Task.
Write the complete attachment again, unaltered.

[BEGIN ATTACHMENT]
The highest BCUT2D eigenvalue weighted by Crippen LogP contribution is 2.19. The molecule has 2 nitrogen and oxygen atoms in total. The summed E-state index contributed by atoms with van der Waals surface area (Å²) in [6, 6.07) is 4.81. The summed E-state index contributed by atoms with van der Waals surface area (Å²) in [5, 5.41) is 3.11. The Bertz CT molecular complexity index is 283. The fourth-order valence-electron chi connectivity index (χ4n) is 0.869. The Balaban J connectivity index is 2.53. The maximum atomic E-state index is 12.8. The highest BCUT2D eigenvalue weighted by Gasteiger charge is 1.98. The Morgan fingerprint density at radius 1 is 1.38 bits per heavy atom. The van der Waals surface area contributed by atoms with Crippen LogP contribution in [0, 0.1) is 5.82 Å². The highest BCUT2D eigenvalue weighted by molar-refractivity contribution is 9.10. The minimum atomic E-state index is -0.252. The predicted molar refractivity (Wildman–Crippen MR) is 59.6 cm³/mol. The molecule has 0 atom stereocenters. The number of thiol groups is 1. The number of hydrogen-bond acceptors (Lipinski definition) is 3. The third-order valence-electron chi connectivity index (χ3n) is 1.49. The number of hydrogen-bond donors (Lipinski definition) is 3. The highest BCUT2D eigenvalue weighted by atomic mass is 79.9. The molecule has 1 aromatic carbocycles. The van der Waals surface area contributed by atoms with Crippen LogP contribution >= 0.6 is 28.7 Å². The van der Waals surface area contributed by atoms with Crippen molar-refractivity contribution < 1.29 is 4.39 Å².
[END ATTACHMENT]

The highest BCUT2D eigenvalue weighted by Crippen LogP contribution is 2.19. The molecule has 2 nitrogen and oxygen atoms in total. The summed E-state index contributed by atoms with van der Waals surface area (Å²) in [6, 6.07) is 4.81. The summed E-state index contributed by atoms with van der Waals surface area (Å²) in [5, 5.41) is 3.11. The Bertz CT molecular complexity index is 283. The fourth-order valence-electron chi connectivity index (χ4n) is 0.869. The Balaban J connectivity index is 2.53. The maximum atomic E-state index is 12.8. The highest BCUT2D eigenvalue weighted by Gasteiger charge is 1.98. The Morgan fingerprint density at radius 1 is 1.38 bits per heavy atom. The van der Waals surface area contributed by atoms with Crippen LogP contribution in [0, 0.1) is 5.82 Å². The highest BCUT2D eigenvalue weighted by molar-refractivity contribution is 9.10. The minimum atomic E-state index is -0.252. The predicted molar refractivity (Wildman–Crippen MR) is 59.6 cm³/mol. The molecule has 0 atom stereocenters. The number of thiol groups is 1. The number of hydrogen-bond acceptors (Lipinski definition) is 3. The third-order valence-electron chi connectivity index (χ3n) is 1.49. The number of hydrogen-bond donors (Lipinski definition) is 3. The highest BCUT2D eigenvalue weighted by atomic mass is 79.9. The molecule has 1 aromatic carbocycles. The van der Waals surface area contributed by atoms with Crippen LogP contribution >= 0.6 is 28.7 Å². The van der Waals surface area contributed by atoms with Crippen molar-refractivity contribution < 1.29 is 4.39 Å².